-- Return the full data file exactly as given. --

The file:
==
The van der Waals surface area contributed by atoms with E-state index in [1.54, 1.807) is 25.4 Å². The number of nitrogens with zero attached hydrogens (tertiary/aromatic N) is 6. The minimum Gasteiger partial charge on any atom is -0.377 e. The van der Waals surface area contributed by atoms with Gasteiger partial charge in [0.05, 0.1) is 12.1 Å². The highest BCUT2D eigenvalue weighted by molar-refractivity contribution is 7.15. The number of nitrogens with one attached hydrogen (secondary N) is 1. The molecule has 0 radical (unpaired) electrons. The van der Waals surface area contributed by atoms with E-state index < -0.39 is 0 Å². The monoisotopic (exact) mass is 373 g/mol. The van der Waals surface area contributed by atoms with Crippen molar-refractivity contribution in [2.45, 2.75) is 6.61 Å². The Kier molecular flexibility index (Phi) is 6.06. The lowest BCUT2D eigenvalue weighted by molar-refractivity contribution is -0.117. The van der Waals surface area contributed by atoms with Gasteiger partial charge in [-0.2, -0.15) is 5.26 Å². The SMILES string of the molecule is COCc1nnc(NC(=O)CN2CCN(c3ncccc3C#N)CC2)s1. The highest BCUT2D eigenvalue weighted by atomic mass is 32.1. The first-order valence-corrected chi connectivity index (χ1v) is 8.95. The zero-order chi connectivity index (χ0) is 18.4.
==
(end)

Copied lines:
The van der Waals surface area contributed by atoms with E-state index in [1.54, 1.807) is 25.4 Å². The number of nitrogens with zero attached hydrogens (tertiary/aromatic N) is 6. The minimum Gasteiger partial charge on any atom is -0.377 e. The van der Waals surface area contributed by atoms with Gasteiger partial charge in [0.05, 0.1) is 12.1 Å². The highest BCUT2D eigenvalue weighted by molar-refractivity contribution is 7.15. The number of nitrogens with one attached hydrogen (secondary N) is 1. The molecule has 0 radical (unpaired) electrons. The van der Waals surface area contributed by atoms with E-state index < -0.39 is 0 Å². The monoisotopic (exact) mass is 373 g/mol. The van der Waals surface area contributed by atoms with Crippen molar-refractivity contribution in [2.45, 2.75) is 6.61 Å². The Kier molecular flexibility index (Phi) is 6.06. The lowest BCUT2D eigenvalue weighted by molar-refractivity contribution is -0.117. The van der Waals surface area contributed by atoms with Gasteiger partial charge in [-0.2, -0.15) is 5.26 Å². The SMILES string of the molecule is COCc1nnc(NC(=O)CN2CCN(c3ncccc3C#N)CC2)s1. The highest BCUT2D eigenvalue weighted by atomic mass is 32.1. The first-order valence-corrected chi connectivity index (χ1v) is 8.95. The zero-order chi connectivity index (χ0) is 18.4.